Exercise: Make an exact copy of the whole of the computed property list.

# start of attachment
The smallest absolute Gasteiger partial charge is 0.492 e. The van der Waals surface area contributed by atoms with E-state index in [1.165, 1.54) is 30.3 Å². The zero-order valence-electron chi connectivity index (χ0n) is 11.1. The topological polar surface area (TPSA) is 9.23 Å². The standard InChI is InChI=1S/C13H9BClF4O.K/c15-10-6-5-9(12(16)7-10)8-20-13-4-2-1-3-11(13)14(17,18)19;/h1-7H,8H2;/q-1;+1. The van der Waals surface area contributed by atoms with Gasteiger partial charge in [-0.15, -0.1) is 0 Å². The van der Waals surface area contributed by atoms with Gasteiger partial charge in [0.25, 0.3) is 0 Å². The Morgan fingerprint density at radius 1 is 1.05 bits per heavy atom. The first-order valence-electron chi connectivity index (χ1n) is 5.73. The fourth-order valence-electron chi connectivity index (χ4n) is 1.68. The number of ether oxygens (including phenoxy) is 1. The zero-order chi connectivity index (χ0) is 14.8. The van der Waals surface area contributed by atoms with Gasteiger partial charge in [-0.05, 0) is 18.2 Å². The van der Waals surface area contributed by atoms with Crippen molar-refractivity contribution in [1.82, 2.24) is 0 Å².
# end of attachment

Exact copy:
The smallest absolute Gasteiger partial charge is 0.492 e. The van der Waals surface area contributed by atoms with E-state index in [1.165, 1.54) is 30.3 Å². The zero-order valence-electron chi connectivity index (χ0n) is 11.1. The topological polar surface area (TPSA) is 9.23 Å². The standard InChI is InChI=1S/C13H9BClF4O.K/c15-10-6-5-9(12(16)7-10)8-20-13-4-2-1-3-11(13)14(17,18)19;/h1-7H,8H2;/q-1;+1. The van der Waals surface area contributed by atoms with Gasteiger partial charge in [-0.15, -0.1) is 0 Å². The van der Waals surface area contributed by atoms with Gasteiger partial charge in [0.25, 0.3) is 0 Å². The Morgan fingerprint density at radius 1 is 1.05 bits per heavy atom. The first-order valence-electron chi connectivity index (χ1n) is 5.73. The fourth-order valence-electron chi connectivity index (χ4n) is 1.68. The number of ether oxygens (including phenoxy) is 1. The zero-order chi connectivity index (χ0) is 14.8. The van der Waals surface area contributed by atoms with Gasteiger partial charge in [-0.05, 0) is 18.2 Å². The van der Waals surface area contributed by atoms with Crippen molar-refractivity contribution in [1.82, 2.24) is 0 Å².